Marlow Explorer 82By Capt. Bill Pike Photos by Neil Rabinowitz
Try this fantasy on for size: It's a sunny afternoon in Seattle, and your new Marlow Explorer 82 Cockpit Motor Yacht is ready to go at last. You step aboard the fully commissioned vessel at Chandler's Cove Marina on the south end of Lake Union, hard by the offices of Venwest Yachts, Marlow Yachts' West Coast dealership. You spend some time savoring the moment and shooting the breeze with Venwest's Randy Cowley in an extended fishing cockpit that sports a 40-inch, double-hung tuna door, optional Release fighting chair, Eskimo ice machine, tackle center, rod holders, auxiliary controls, a cockpit-activated winch (for hauling in the truly big ones), and a whopping 75-gallon bait tank with aeration pump and Lexan viewing port.
Then inexplicably—and remember, we're fantasizing here—a charming subject gently surfaces: Cabo San Lucas. You know, the cool little spot at the bottom of Mexico's reknowned Baja peninsula where the livin's easy, the chow's excellent, and the waters teem with striped marlin, yellowfin, and roosterfish. "Yeah," says Cowley, a guy who's done enough ocean ramblin' to know the score, "couple of thousand miles down to Cabo from here."
So being the wild-and-crazy sportfisherman and globetrotting bluewater cruiser that you are, you simply decide to hit the trail for Old Mexico. But here's the kicker: When you ultimately pull out of Chandler's and head south, with stores, spares, and pals aboard, you're a free agent, a world unto yourself. Topped off with 100 gallons of drinking/ potable water (in tankage fabricated from polished stainless steel to nix aftertaste), 400 gallons of domestic water (with a honkin' 900-gpd Sea Recovery watermaker as a backup), 3,000 gallons of fuel (in fiberglass tanks savvily shaped and longitudinally angled aft so virtually every last drop can be extracted), you can realistically make the whole trip nonstop if necessary. And to heck with chancing bad fuel and bad drinking water from dicey ports or, within reason, even bad weather on the high seas, considering the oceangoing potential of a vessel built to American Bureau of Shipping and ISO 9001 standards, and optionally offered with a Lloyds Germanischer Ocean Class A certificate rated for Beaufort Force Nine sea conditions.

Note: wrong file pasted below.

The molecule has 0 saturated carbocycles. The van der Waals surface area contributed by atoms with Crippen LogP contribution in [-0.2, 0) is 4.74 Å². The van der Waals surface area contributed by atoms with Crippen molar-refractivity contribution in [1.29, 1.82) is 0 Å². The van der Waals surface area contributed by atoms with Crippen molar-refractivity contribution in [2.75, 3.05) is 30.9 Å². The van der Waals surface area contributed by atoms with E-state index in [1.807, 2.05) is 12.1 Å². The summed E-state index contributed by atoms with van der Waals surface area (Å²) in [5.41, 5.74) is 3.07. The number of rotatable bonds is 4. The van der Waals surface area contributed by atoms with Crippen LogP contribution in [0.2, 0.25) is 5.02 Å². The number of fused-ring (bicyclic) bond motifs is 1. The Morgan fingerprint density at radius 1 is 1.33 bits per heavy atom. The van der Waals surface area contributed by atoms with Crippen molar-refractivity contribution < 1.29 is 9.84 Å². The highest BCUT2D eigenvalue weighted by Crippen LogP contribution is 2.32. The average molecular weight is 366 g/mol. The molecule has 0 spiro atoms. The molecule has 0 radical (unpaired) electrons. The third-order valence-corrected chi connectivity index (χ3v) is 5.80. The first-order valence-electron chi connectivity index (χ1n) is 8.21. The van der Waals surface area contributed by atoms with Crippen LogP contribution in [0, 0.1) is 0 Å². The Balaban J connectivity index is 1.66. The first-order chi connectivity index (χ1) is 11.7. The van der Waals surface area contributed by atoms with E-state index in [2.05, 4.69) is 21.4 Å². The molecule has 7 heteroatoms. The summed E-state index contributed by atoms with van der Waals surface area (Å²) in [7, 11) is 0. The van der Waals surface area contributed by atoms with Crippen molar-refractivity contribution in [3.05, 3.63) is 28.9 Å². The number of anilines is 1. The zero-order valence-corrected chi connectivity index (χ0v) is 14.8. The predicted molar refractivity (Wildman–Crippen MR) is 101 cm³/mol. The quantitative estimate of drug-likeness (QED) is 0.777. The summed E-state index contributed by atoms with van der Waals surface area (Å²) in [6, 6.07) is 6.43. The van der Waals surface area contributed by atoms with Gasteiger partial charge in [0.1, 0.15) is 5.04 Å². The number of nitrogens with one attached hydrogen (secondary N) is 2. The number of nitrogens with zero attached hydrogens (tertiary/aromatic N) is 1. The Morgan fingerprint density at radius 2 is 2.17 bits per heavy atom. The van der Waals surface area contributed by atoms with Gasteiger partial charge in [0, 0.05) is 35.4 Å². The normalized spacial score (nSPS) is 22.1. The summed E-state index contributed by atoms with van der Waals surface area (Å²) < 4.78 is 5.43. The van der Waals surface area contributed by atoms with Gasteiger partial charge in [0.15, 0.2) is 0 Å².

Most fantasies harbor a nugget of truth, of course, and this baby's no exception. The 82 is in fact designed and built to service the sort of customer who wants to simultaneously live well and fish virtually anywhere in the world. But there's more to fulfilling this mission than merely integrating a complete fish-fighting arsenal; a voluminous, voyage-stretching assortment of tanks; and a bunch of resin-infused construction methods and materials that can stoutly contend with 18-foot seas and 50-mph winds.
Redundancy's one major consideration. Not only does the 82 have secondary hydraulics for her Naiad stabilizers, she also carries secondary steering hydraulics and two separate rams per rudder. Moreover, there's a water-manifolding system that lets the domestic pump stand in for the potable pump in an emergency and vice versa; separately fed Y-connected dripless shaft seals that route cooling water from one shaft to the other automatically; and a veritable phalanx of duplex Racor filters for domestic water, potable water, and diesel fuel.